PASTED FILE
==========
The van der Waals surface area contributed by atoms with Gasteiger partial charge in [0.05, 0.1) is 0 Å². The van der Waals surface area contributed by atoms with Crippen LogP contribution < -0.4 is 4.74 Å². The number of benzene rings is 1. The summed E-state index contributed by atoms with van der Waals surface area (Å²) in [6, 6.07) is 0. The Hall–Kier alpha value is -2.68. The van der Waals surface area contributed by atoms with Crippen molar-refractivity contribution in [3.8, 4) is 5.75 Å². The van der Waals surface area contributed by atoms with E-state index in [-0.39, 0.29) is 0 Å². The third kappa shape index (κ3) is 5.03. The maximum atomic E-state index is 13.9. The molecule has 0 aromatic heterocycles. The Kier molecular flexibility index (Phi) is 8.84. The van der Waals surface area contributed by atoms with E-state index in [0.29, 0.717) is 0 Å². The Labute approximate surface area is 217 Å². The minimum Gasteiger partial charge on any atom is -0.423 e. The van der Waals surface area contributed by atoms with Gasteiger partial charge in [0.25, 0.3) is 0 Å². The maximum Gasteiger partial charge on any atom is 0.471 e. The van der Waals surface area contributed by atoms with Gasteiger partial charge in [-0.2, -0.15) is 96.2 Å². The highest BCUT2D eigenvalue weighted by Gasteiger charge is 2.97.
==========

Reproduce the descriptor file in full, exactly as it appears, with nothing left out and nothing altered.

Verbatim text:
The van der Waals surface area contributed by atoms with Gasteiger partial charge in [0.05, 0.1) is 0 Å². The van der Waals surface area contributed by atoms with Crippen LogP contribution < -0.4 is 4.74 Å². The number of benzene rings is 1. The summed E-state index contributed by atoms with van der Waals surface area (Å²) in [6, 6.07) is 0. The Hall–Kier alpha value is -2.68. The van der Waals surface area contributed by atoms with Crippen molar-refractivity contribution in [3.8, 4) is 5.75 Å². The van der Waals surface area contributed by atoms with E-state index in [-0.39, 0.29) is 0 Å². The third kappa shape index (κ3) is 5.03. The maximum atomic E-state index is 13.9. The molecule has 0 aromatic heterocycles. The Kier molecular flexibility index (Phi) is 8.84. The van der Waals surface area contributed by atoms with E-state index in [0.29, 0.717) is 0 Å². The Labute approximate surface area is 217 Å². The minimum Gasteiger partial charge on any atom is -0.423 e. The van der Waals surface area contributed by atoms with Gasteiger partial charge in [0.25, 0.3) is 0 Å². The maximum Gasteiger partial charge on any atom is 0.471 e. The van der Waals surface area contributed by atoms with Gasteiger partial charge in [-0.2, -0.15) is 96.2 Å². The highest BCUT2D eigenvalue weighted by Gasteiger charge is 2.97.